A psychiatrist organisation from Ireland demanded from the country’s government to impose a total ban on the advertising of gambling products during sporting events from the beginning of next year. The Irish College of Psychiatrists insists the ban on gambling ads is a necessary step towards curbing problem gambling in the country, which the organisation referred to as a “hidden epidemic”.
In its latest position paper, the College of Psychiatrists of Ireland describes problem gambling as a form of behavioral addiction that can lead to serious distress for those affected and their families. According to the psychiatrists, there is substantial evidence that suggests a link between gambling addiction and the high levels of gambling advertising.
The psychiatrists also recommended the introduction of special treatment channels to deal with what it deems a crisis for public health in Ireland. Additionally, data released by the Consultant Addiction Psychiatrists shows a disconcerting increase in the referrals for gambling-related problems during the lockdowns associated with the coronavirus pandemic.
Social isolation creates more gambling opportunities for vulnerable individuals who are forced to work from home. Combined with the high volumes of gambling advertising, this could further exacerbate the problem of addiction. One of the key authors of the paper, Professor Colin O’Gara, insisted the connection between gambling addiction and the copious betting ads can no longer go unnoticed.
Advertisements of such products are everywhere, from television to the jerseys of sports players and sideline banners. This causes people to associate the enjoyment of sports with wagering, which, in turn, leads to the normalisation of gambling. Professor O’Gara drew a parallel with tobacco products. He said ten years from now people would look back on the high volumes of bettings ads in sports and ask themselves how they allowed this to happen.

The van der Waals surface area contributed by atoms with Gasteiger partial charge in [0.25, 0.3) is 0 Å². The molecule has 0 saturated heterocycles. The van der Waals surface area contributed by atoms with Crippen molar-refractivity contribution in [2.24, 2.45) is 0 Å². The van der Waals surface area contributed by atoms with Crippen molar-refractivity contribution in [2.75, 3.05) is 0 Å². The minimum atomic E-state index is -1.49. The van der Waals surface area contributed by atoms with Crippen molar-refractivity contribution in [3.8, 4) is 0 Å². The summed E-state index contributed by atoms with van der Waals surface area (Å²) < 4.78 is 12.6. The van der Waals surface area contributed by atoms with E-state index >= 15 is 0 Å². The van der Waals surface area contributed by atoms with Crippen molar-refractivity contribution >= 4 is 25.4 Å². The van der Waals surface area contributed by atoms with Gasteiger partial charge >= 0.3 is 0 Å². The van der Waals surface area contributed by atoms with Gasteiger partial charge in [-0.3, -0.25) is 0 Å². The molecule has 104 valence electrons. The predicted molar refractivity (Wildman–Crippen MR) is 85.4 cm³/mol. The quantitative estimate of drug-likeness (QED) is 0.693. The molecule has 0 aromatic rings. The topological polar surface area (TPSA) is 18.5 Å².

37% of Irish Adolescents Aged 16 Play Slot Machines
Betting advertisements are way too prevalent in the country but what is worse, many of them are broadcast on television before the adult watershed, the Professor concluded. Ireland’s government must take urgent steps to tackle problem gambling, the paper says. This can be achieved through a variety of methods including raising awareness, educating the public about this addiction, adequate treatment services, and stricter control over gambling marketing.
The paper was launched in the wake of a recently released report by the European School Survey Project on Alcohol and Other Drugs (ESPAD). ESPAD, which involves independent researchers from over forty countries, reported that gambling participation rates among 16-year-old adolescents from Ireland are considerably higher than those in other European jurisdictions.
The figures released by ESPAD are rather disconcerting and indicate that around 37% of Irish adolescents from this age group play slot machines while 61% participate in sports wagering. By contrast, the average rates in other European countries were significantly lower at 21% for slot play and 45% for sports betting.
Doctor William Flannery, the President of the Irish College of Psychiatrists, emphasized the fact the coronavirus lockdowns have further exacerbated the problem. Isolation, boredom, and loneliness make it all the more difficult for vulnerable individuals to avoid triggers.
Such people find it harder to control themselves in the presence of increased online betting ads and the constant launch of newer gambling platforms. Ireland will see the arrival of a new gambling regulator next year that will have the remit to control betting sites, mobile gambling applications, and advertising policies.